Access soilgrid data using the WCS protocol

Soilgrids

The website soilgrids.org provides access to grid layers representing the spatial distribution of soil properties across the globe. The SoilGrids maps are publicly available under the CC-BY 4.0 License. The soilgrids.org provides a convenient portal to explore the available data sets. The data can furthermore be accessed through various services, which are listed on the ISRIC site.

One of the available services is the Web Coverage Service (WCS), which is a standard issued by the Open Geospatial Consortium (OGC). It allows easy remote access to raster layers from a web browser or any other (GIS) program that supports the protocol. What makes it convenient is that one can choose what part of the available data to download based on spatial constraints and other query criteria.

QGIS has a native WCS provider. Downloading the data directly in QGIS is convenient if the goal is to visualize or explore few layers. But what if you use the data as input in e.g. a modeling pipeline in Python? In that case, being able to access the data from Python will greatly simplify your life. Below I’ll provide an example of how to access the data from Python using the OWSlib package.

Using OWSlib

In this post I’ll use the Python OWSlib package. Full documentation about this package can be found here, including installation instructions. The example below is based/inspired on the examples provided in this collection of Jupyter notebooks. Note that there are two versions of the WCS standard, the 1.0.0 and 2.0 versions. The latest version introduces some important improvements. However, I couldn’t get it to work with my dataset, so I’ll use version 1.0.0. As soon as I have figured out what I am doing wrong using version 2.0, I’ll update this post.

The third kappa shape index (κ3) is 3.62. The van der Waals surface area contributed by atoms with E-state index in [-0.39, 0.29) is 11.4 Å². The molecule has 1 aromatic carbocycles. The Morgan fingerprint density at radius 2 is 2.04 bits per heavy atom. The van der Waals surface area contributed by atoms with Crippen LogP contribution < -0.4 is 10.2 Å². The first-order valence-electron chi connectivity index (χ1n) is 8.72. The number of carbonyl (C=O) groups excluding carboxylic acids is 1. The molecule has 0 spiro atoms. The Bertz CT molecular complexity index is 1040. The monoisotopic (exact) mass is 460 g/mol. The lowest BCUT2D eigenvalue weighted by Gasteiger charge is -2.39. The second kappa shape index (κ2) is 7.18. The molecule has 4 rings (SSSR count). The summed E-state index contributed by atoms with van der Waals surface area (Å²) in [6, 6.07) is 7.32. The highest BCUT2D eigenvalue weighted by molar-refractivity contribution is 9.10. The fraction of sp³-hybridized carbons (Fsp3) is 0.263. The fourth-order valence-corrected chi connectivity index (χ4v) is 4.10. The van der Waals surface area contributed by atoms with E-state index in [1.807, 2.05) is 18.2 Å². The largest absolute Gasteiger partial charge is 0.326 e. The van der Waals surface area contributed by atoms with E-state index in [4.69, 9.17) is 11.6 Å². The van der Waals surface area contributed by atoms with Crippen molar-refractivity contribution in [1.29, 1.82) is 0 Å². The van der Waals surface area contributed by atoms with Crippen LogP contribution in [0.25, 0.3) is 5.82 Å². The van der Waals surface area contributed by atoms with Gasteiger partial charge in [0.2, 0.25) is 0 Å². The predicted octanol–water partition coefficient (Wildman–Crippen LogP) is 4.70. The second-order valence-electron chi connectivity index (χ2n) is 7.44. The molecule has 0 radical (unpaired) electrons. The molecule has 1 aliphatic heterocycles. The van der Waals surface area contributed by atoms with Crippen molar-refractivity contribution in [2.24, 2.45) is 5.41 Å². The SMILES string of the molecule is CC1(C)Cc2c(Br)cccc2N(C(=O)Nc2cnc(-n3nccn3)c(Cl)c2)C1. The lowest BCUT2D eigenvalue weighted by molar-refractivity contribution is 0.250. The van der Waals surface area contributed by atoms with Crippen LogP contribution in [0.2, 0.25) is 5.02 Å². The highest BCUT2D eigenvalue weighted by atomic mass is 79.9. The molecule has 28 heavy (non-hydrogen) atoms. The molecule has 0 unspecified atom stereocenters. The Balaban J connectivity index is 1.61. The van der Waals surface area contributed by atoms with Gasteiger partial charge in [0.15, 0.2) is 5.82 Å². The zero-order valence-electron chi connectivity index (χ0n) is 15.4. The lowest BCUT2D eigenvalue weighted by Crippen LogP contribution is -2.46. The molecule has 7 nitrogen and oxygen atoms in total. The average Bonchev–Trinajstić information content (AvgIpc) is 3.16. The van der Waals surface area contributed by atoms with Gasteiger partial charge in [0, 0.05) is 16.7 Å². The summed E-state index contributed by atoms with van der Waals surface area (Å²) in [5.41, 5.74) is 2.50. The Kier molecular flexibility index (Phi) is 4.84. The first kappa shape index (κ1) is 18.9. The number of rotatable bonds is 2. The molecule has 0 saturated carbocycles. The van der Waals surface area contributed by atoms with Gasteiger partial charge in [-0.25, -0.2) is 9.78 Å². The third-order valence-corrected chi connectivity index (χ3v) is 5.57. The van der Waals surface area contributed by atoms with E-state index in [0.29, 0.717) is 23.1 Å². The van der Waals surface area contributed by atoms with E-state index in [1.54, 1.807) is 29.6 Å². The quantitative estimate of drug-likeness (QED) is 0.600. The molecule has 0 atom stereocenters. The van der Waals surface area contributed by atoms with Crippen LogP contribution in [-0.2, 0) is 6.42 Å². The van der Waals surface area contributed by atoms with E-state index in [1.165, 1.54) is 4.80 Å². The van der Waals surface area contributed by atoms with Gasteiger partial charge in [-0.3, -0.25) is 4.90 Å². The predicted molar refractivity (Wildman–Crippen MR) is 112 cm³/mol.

Available layers

For each different soil property predicted in SoilGrids there is an independent service. Check the web page maps.isric.org for all the services available. In this post, we’ll use the service for the soil pH as example. First step is to check which grid layers are available using the WebCoverageService function, which issues a GetCapabilities request. As input we provide the URL and the variable.

# Load python libraries
from owslib.wcs import WebCoverageService

# Coverage service
var = "phh2o"
url = "http://maps.isric.org/mapserv?map=/map/{}.map".format(var)
wcs = WebCoverageService(url, version='1.0.0')

This gives us a service connection. From this the available coverages (maps) can be accessed with the contents property. This returns a dictionary of 24 coverages, combining six standard depth intervals with four quantiles. Below, this dictionary is converted to a list for easier printing. Below only the first 6 layers are shown.

# Get the list of maps available for this the service
cov_list = list(wcs.contents)
print(cov_list)
>> ['phh2o_0-5cm_Q0.05', 'phh2o_0-5cm_Q0.5', 'phh2o_0-5cm_Q0.95',
    'phh2o_0-5cm_mean', 'phh2o_0-5cm_uncertainty',
    'phh2o_5-15cm_Q0.5', ...]

We can easily filter out specific layers. For example, with the code below we filter out the layers reporting the average predictions for each of the standard depth intervals.

# Get all layers with average predictions
mean_covs = [k for k in wcs.contents.keys() if k.find("mean") != -1]
print(mean_covs)
>> ['phh2o_0-5cm_mean', 'phh2o_5-15cm_mean', 'phh2o_15-30cm_mean',